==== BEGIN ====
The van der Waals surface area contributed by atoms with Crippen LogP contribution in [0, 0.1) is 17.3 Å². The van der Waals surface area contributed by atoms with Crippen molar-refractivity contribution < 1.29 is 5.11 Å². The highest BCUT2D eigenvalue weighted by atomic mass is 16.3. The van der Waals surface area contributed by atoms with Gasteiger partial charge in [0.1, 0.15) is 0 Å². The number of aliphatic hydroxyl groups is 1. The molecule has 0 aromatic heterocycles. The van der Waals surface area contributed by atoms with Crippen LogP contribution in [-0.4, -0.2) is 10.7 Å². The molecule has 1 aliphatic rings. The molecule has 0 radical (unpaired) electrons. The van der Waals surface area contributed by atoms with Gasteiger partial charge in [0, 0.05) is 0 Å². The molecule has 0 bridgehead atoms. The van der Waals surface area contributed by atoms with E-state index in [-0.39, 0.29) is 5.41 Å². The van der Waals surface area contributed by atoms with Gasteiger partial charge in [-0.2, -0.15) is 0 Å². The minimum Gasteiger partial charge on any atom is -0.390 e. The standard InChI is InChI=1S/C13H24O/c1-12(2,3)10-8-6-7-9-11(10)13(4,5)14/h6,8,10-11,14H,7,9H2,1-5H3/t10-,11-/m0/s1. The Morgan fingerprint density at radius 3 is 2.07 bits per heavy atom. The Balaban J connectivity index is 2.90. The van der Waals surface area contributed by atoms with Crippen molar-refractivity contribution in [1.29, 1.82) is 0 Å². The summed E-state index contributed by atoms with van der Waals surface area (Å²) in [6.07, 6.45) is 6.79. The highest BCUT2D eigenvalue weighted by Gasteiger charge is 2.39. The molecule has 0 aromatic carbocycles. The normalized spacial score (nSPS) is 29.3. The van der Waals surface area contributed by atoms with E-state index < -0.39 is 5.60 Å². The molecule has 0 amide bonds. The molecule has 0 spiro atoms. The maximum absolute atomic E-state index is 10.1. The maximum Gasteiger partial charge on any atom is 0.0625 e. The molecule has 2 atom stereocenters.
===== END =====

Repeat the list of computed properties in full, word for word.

The van der Waals surface area contributed by atoms with Crippen LogP contribution in [0, 0.1) is 17.3 Å². The van der Waals surface area contributed by atoms with Crippen molar-refractivity contribution < 1.29 is 5.11 Å². The highest BCUT2D eigenvalue weighted by atomic mass is 16.3. The van der Waals surface area contributed by atoms with Gasteiger partial charge in [0.1, 0.15) is 0 Å². The number of aliphatic hydroxyl groups is 1. The molecule has 0 aromatic heterocycles. The van der Waals surface area contributed by atoms with Crippen LogP contribution in [-0.4, -0.2) is 10.7 Å². The molecule has 1 aliphatic rings. The molecule has 0 radical (unpaired) electrons. The van der Waals surface area contributed by atoms with Gasteiger partial charge in [0, 0.05) is 0 Å². The molecule has 0 bridgehead atoms. The van der Waals surface area contributed by atoms with E-state index in [-0.39, 0.29) is 5.41 Å². The van der Waals surface area contributed by atoms with Gasteiger partial charge in [-0.2, -0.15) is 0 Å². The minimum Gasteiger partial charge on any atom is -0.390 e. The standard InChI is InChI=1S/C13H24O/c1-12(2,3)10-8-6-7-9-11(10)13(4,5)14/h6,8,10-11,14H,7,9H2,1-5H3/t10-,11-/m0/s1. The Morgan fingerprint density at radius 3 is 2.07 bits per heavy atom. The Balaban J connectivity index is 2.90. The van der Waals surface area contributed by atoms with Crippen molar-refractivity contribution in [1.29, 1.82) is 0 Å². The summed E-state index contributed by atoms with van der Waals surface area (Å²) in [6.07, 6.45) is 6.79. The highest BCUT2D eigenvalue weighted by Gasteiger charge is 2.39. The molecule has 0 aromatic carbocycles. The normalized spacial score (nSPS) is 29.3. The van der Waals surface area contributed by atoms with E-state index < -0.39 is 5.60 Å². The molecule has 0 amide bonds. The molecule has 0 spiro atoms. The maximum absolute atomic E-state index is 10.1. The maximum Gasteiger partial charge on any atom is 0.0625 e. The molecule has 2 atom stereocenters.